Toy for Inclusion
TOY for Inclusion is the gateway to education and care for many children of disadvantaged communities. The project has created eight Play Hubs for young children in the EU which have obtained extraordinary results:
The project strengthens integration and social cohesion by bringing children and families from different backgrounds together.
Over 4,000 children involved in our activities in 2018
A particular focus is put on Romani, migrant and socially disadvantaged children. By creating Play Hubs at local level, TOY for Inclusion provides opportunities for children, adults and communities to integrate and develop. For more detailed results, download our brochure here.
What is a TOY for inclusion Play Hub?
It is a space where children and their families are welcomed to play games with each other, meet with other families and take part in creative and social activities. At the Play Hub, information about childrearing, health, early learning and development can be passed-on informally to (grand)parents. It is an inclusive space and families of different backgrounds are encouraged to join.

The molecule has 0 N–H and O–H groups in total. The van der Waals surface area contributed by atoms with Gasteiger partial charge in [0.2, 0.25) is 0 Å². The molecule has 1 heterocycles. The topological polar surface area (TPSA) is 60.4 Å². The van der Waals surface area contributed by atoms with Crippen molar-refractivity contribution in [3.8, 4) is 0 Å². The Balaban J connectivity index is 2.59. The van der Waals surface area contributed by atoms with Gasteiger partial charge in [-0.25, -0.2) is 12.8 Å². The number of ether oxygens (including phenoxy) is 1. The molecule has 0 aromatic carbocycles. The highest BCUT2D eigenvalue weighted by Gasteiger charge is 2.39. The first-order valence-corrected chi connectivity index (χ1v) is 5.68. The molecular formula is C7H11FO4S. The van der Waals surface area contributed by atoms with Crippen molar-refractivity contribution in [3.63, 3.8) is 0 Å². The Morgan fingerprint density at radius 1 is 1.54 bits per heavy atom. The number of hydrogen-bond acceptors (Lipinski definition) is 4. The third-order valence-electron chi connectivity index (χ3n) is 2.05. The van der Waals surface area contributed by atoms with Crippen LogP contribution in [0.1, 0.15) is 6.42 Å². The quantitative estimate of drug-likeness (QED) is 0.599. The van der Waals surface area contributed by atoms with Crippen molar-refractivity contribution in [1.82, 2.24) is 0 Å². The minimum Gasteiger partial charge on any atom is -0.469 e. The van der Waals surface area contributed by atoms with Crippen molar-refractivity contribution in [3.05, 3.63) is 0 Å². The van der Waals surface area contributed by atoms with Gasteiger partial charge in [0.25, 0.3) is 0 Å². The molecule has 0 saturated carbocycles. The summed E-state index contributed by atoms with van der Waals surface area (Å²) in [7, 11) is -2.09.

In 2018, TOY for Inclusion has opened eight Play Hubs in seven European countries: one in Belgium, Croatia, Latvia, Hungary, Slovakia, Slovenia and two in Italy.
The Play Hubs are very successful in:
The Romani Early Years Network (REYN) and TOY project together
REYN and Together Old and Young (TOY) joined forces to create TOY for Inclusion. The project addresses increasingly worrying issues like discrimination and segregation that oppress Romani and migrant children from very early age.
Building on the success of the TOY project, TOY for Inclusion combines two approaches: it promotes intergenerational learning opportunities between older adults and young children as well as community-based early childhood education and care (ECEC).
TOY for Inclusion is coordinated by International Child Development Initiatives – ICDI (NL). Other partners are the International Step-by-Step Association – ISSA (NL), Akromfed (Mediterranean Roma Associations Federation), the Salvation Army Netherlands and six members of REYN: Educational Research Institute – ERI (Slovenia), Open Academy Step by Step – OASS (Croatia), Centre for Education Initiatives – CEI (Latvia), Wide Open School – WOS (Slovakia), Associazione 21 Luglio (Italy) and Partners Hungary Foundation.
The European Commission support for the production of this publication does not constitute an endorsement of the contents which reflects the views only of the authors, and the Commission cannot be held responsible for any use which may be made of the information contained therein.